YouTube Gaming Tries To Step Over Twitch
YouTube's new gaming site is very clearly going after Twitch's market and it might have a good shot.
If you can't join 'em, beat 'em. After failing to acquire video game streaming site Twitch last year, Google has constructed a rival service — YouTube Gaming.
Gaming has proven a big deal for YouTube. Videos about the popular brick building game “Minecraft” are the most popular in the site’s history with over 42 million videos on the site.
And one of its most popular users, Felix Kjellberg, better known as PewDiePie, has over 37 million subscribers who tune into his gaming videos. The Wall Street Journal reports he generated $4 million in ad revenue last year alone.
Everyone knows YouTube has their sights firmly set on Twitch with this move. There were rumors Google was trying to buy out the company last year but Amazon beat them to it with a $970 million deal.
That ridiculous-sounding dollar amount comes from the 100 million users the site attracts each month. Their audience includes that highly coveted advertising demographic of young and male.
And so if Google can't just scoop up the existing competition, it's content to build its own platform.
Their new site will be able to live stream games at 60 frames per second, which is important to show modern graphics at their best.
It will also feature all the channels of archived video found on YouTube now in addition to specific pages dedicated to a game.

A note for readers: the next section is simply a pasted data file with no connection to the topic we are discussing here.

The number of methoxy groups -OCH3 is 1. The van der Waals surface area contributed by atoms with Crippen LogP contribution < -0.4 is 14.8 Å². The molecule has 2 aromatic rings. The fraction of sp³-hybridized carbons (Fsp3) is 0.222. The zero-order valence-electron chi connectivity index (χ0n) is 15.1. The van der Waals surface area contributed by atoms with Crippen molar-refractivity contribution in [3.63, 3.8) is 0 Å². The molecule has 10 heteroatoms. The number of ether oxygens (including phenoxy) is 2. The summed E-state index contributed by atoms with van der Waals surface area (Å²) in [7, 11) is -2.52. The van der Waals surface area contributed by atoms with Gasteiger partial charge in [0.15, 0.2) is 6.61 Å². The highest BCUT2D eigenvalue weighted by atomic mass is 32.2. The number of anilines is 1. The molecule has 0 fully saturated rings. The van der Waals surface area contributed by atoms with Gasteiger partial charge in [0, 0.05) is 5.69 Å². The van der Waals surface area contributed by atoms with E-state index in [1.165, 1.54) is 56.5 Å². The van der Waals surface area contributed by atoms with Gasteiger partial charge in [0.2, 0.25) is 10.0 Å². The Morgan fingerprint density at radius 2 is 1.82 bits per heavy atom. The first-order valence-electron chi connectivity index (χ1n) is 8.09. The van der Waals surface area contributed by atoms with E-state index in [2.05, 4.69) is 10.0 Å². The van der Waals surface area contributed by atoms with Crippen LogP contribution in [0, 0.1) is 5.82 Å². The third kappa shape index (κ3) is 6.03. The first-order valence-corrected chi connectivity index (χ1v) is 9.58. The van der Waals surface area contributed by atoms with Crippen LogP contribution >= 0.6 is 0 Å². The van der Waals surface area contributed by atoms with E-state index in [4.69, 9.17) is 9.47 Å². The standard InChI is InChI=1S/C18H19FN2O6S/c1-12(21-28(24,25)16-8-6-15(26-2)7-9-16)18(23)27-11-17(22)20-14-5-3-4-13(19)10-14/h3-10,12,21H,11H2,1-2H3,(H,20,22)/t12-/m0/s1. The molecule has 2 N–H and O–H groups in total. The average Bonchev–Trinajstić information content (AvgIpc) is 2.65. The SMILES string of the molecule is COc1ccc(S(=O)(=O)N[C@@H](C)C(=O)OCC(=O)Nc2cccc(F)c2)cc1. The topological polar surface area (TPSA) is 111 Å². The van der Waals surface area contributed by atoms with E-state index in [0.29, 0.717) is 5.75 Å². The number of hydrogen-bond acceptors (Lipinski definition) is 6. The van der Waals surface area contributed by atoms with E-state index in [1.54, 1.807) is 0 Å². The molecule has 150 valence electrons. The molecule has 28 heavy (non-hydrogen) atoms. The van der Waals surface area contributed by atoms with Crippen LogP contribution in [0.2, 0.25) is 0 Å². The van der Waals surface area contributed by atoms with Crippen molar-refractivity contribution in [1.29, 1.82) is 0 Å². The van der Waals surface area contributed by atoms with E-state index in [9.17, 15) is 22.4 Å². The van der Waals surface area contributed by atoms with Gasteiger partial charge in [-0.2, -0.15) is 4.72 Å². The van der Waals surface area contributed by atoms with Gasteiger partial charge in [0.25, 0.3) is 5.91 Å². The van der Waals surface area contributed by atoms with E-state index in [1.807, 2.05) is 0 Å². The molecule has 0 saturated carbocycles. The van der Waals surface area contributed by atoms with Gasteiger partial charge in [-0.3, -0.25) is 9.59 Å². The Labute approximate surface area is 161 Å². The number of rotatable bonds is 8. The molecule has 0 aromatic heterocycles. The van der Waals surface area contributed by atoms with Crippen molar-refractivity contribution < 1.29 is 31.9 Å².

So the site sounds like it has everything Twitch has and then some. But the company doesn’t seem to be worried, tweeting this dig at Google+ on Friday.
Twitch does have the advantage of established streamers on its side, who probably won’t want to leave a platform on which they are already generating ad revenue.
'The Last of Us' success is big for future of video game adaptations
HBO's investment into "The Last of Us" drew skepticism, but it looks like the show is breaking the video game adaptation curse.By AP
Microsoft Strikes 10-Year Deal With Nintendo On 'Call Of Duty'
Phil Spencer, the head of Xbox, tweeted that Microsoft “entered into a 10-year commitment" worth $69 billion to bring "Call of Duty" to Nintendo.By Martin Meissner / AP
Can The Gaming Industry Keep Growing Forever?
Amid economic turbulence and changing pandemic habits, gaming companies are wondering if their momentum will last.By AP
AI, like ChatGPT, is creating teaching challenges on college campuses
Plagiarism is nothing new, but the role artificial intelligence is playing in it is now a concern at colleges across the country.By Scripps News
Southwest to testify before US Senate after mass cancelations
Southwest's Chief Operating Officer will testify before the Senate committee on Thursday Feb. 9.By Ted S. Warren / AP
Millions expected to lose Medicaid coverage this spring
Here are some ways you can stay ahead of the process.By Scripps News